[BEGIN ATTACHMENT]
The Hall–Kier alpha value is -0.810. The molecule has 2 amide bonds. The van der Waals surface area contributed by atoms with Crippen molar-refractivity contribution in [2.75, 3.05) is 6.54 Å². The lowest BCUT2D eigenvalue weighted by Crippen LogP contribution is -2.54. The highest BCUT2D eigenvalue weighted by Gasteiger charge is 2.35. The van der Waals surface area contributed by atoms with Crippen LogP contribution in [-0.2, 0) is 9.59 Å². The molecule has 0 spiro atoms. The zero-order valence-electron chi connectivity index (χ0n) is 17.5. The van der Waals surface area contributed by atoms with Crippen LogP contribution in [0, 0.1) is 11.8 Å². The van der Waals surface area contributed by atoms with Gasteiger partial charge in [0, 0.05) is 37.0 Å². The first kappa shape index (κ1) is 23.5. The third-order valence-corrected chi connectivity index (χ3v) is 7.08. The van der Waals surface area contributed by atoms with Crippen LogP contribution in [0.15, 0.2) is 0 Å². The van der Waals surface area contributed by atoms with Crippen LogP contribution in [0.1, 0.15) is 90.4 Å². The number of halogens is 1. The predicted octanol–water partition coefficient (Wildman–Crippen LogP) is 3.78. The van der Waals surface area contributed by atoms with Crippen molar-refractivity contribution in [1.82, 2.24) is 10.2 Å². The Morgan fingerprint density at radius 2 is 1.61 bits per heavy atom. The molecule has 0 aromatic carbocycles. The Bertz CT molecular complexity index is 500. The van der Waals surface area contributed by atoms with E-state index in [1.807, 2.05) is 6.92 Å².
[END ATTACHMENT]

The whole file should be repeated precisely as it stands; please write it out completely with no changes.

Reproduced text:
The Hall–Kier alpha value is -0.810. The molecule has 2 amide bonds. The van der Waals surface area contributed by atoms with Crippen molar-refractivity contribution in [2.75, 3.05) is 6.54 Å². The lowest BCUT2D eigenvalue weighted by Crippen LogP contribution is -2.54. The highest BCUT2D eigenvalue weighted by Gasteiger charge is 2.35. The van der Waals surface area contributed by atoms with Crippen LogP contribution in [-0.2, 0) is 9.59 Å². The molecule has 0 spiro atoms. The zero-order valence-electron chi connectivity index (χ0n) is 17.5. The van der Waals surface area contributed by atoms with Crippen LogP contribution in [0, 0.1) is 11.8 Å². The van der Waals surface area contributed by atoms with Gasteiger partial charge in [0, 0.05) is 37.0 Å². The first kappa shape index (κ1) is 23.5. The third-order valence-corrected chi connectivity index (χ3v) is 7.08. The van der Waals surface area contributed by atoms with Crippen LogP contribution in [0.15, 0.2) is 0 Å². The van der Waals surface area contributed by atoms with Crippen LogP contribution in [0.1, 0.15) is 90.4 Å². The number of halogens is 1. The predicted octanol–water partition coefficient (Wildman–Crippen LogP) is 3.78. The van der Waals surface area contributed by atoms with Crippen molar-refractivity contribution in [1.82, 2.24) is 10.2 Å². The Morgan fingerprint density at radius 2 is 1.61 bits per heavy atom. The molecule has 0 aromatic carbocycles. The Bertz CT molecular complexity index is 500. The van der Waals surface area contributed by atoms with E-state index in [1.807, 2.05) is 6.92 Å².